In addition to the service providing a revenue role for the wireless carriers who have increasingly become disenfranchised from the mobile marketing and advertising value chain, the service, called AirBonus, could revolutionize a dying rebate business:

• No need for clearing houses

• Shopper does all the work

Most importantly, there is an instant rebate: cash in hand for the mobile consumer. This dream commerce exchange: redeem loyalty points on your handset and the brand will top up minutes on the same redemption device.

Coke is using the phone as retailers use a plastic loyalty card.

The value exchange can be moved seamless on and off the card (or in this case, phone).

No need for rebate or coupon clearing houses, time delays or intermediaries between the brand and the shopper.

M-Point-of-sale (POS) is a natural place to innovate.

Mobile is enhancing existing services.

PoS vendors like DigiPoS, Globalbay, Rediron, and Epicor are redesigning their point-of-sale software as a point-of-engagement for sales and mobile CRM. 

M-Receipts: Receipts are underutilized.

By emulating Coca Cola’s success in printing unique mobile PIN under caps, printing unique PINs on the bottom of a receipt to redeem at check out based on the consumer’s basket drive the same affinity goals. (PIN-on-reciept)

Moreover, by intelligently looking at the consumer basket at tender, PINs can trigger surveys and analytics that are gold to any retailers and CPG.

Buy my product and check your receipt to win.

The PIN on the receipt becomes the proof-of-purchase and redemption on any incentive happens post-transaction, post-POS, on the consumer’s phone. 

Globally this is proving an effective way of driving mCRM opt-in for retailers and driving target sales without the use of discount coupons.

M-Storefront: The industry mantra must move from shrink to rethink mobile content.

If the goal is to take a legacy media and make it work on a smaller phone browser with limited functionality, then the industry is definitely going mobile.

However, taking the tethered online storefront and porting it to a mobile browser may not necessarily make it “mobile.”

There are a number of effective impulse commerce vehicles to drive more effective conversion.

The key to a successful strategy is to look at mobile commerce in the context of what I call “social commerce.”

It is not a thoughtful process (as it is on the web) rather it is very similar to the way we communicate on the phone: in impulse SMS responses.

This is why eBay is so effective in mobile because it allows the shopper to bid on a product as if they are txting back and forth with a friend.

M-Giftcards: Incomm, the a major giftcard clearing house in the United States, will tell you that the plastic giftcard “malls” at the entrance to all major retailers nationally, per square inch, are the highest margin real-estate in the store.

Shoppers spin the display, eyeball and fondle the cards. Whether they ultimately buy the card or not, it is a perfect opportunity for the card vendor to develop a relationship. 

By simply tagging each card with a mobile call to action, the fondler can be activated. On an XBOXLive Card: TXT “VIP” to 222733 (for example).

VIPs can get offers, preorder games and find out about virtual collector cards .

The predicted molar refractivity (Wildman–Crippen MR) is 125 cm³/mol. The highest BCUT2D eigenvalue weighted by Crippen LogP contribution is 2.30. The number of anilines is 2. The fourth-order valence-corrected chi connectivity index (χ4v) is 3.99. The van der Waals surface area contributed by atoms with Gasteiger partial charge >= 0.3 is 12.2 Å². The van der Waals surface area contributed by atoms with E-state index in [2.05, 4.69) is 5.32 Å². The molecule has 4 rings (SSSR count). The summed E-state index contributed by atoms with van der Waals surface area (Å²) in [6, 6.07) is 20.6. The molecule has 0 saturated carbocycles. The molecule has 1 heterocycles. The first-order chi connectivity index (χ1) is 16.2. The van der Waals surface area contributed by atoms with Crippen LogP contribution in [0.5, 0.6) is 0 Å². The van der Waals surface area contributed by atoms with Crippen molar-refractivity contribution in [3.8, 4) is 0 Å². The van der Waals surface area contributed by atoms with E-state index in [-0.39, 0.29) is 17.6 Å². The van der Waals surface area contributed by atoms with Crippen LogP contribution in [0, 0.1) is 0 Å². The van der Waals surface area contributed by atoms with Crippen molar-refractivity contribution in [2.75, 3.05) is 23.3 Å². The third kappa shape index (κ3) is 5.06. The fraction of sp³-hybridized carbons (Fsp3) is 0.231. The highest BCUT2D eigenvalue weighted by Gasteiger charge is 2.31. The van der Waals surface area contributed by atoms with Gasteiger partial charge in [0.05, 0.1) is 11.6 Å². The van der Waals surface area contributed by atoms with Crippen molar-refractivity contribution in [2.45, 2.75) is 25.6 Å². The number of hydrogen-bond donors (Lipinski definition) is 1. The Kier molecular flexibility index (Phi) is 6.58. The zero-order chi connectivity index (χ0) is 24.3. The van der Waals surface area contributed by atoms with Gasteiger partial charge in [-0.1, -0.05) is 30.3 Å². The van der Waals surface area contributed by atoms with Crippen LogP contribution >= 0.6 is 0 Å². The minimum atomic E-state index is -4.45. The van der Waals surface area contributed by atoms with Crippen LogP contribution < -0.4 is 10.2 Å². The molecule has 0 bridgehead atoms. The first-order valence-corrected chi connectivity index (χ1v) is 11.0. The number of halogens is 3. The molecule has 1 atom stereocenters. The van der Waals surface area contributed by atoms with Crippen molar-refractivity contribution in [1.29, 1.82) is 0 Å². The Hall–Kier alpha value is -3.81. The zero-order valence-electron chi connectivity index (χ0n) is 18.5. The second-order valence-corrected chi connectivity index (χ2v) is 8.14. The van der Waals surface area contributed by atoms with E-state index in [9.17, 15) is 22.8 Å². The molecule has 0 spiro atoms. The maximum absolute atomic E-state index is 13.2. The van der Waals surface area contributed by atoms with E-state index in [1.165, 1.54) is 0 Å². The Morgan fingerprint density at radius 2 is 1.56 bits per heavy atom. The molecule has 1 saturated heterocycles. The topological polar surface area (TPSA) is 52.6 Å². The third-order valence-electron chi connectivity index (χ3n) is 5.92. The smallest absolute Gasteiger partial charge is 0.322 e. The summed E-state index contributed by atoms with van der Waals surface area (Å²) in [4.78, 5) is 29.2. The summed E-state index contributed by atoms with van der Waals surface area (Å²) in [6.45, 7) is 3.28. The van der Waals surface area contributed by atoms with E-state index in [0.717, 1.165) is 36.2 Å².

The keyword can segment the banner retailer (7-Eleven of example) to drive targeted promotions back to the partner store.

M-Salesrack: Likewise softgoods retailers can offer VIP shopper sales.

These store managers know that after the magic 60 day mark, chances of selling the item plummets to 15 percent.

After 90 days we are down to five percent. However, sale racks (distressed inventory) can be a loyalty driver.

Have shoppers opt-in for a VIP mobile service that will inform them of deals based on their profile. Mobile alerts trigger when tagged items in inventory are marked down.

M-Spiffs: I personally like the m-Spiff as it is so simple.

The brand incentivizes the retail sales clerk to opt-in to a pop quiz or “mobile university” to drive product awareness on launches.

The clerk simply texts to opt-in to the “mobile university” and receives pop questions on products through the year.

Is the new BRANDX printer
1. A
2. B
3. C

Reply with the correct #. Reply STOP 2 exit BRANDX mobile university.

Loyalty points can be assigned to correct multiple choice answers.

The brand drives top-of-mind, product knowledge and can reward the salesperson for caring enough to research correct responses to questions on the product.

In order for retailers to effectively tap into the shopper’s impulse behavior in aisle this holiday, they need to see the phone as a MOBILE MOUSE that can click and activate non-interactive hubs in the store.

All engagements need to drive to a mobile opt-in and onward going efforts need to focus on mCRM (or simple list management) and to move the shopper back into the store.

Note that SMS is the only channel that exposes the shopper’s phone number and allows for an instant two-way dialogue.

Discuss with your POS integrator how to make your check out integrative using mobile as the interactive channel for the existing loyalty card or simple SMS engagement post transaction.

Remember to develop an ongoing effective and cost-effective strategy you need to connect the basket to the phone number.

Once you have the number then a world of possibilities open up from location social metworking to in-channel commerce.

Gary Schwartz is president/CEO of Impact Mobile Inc., Toronto. Reach him at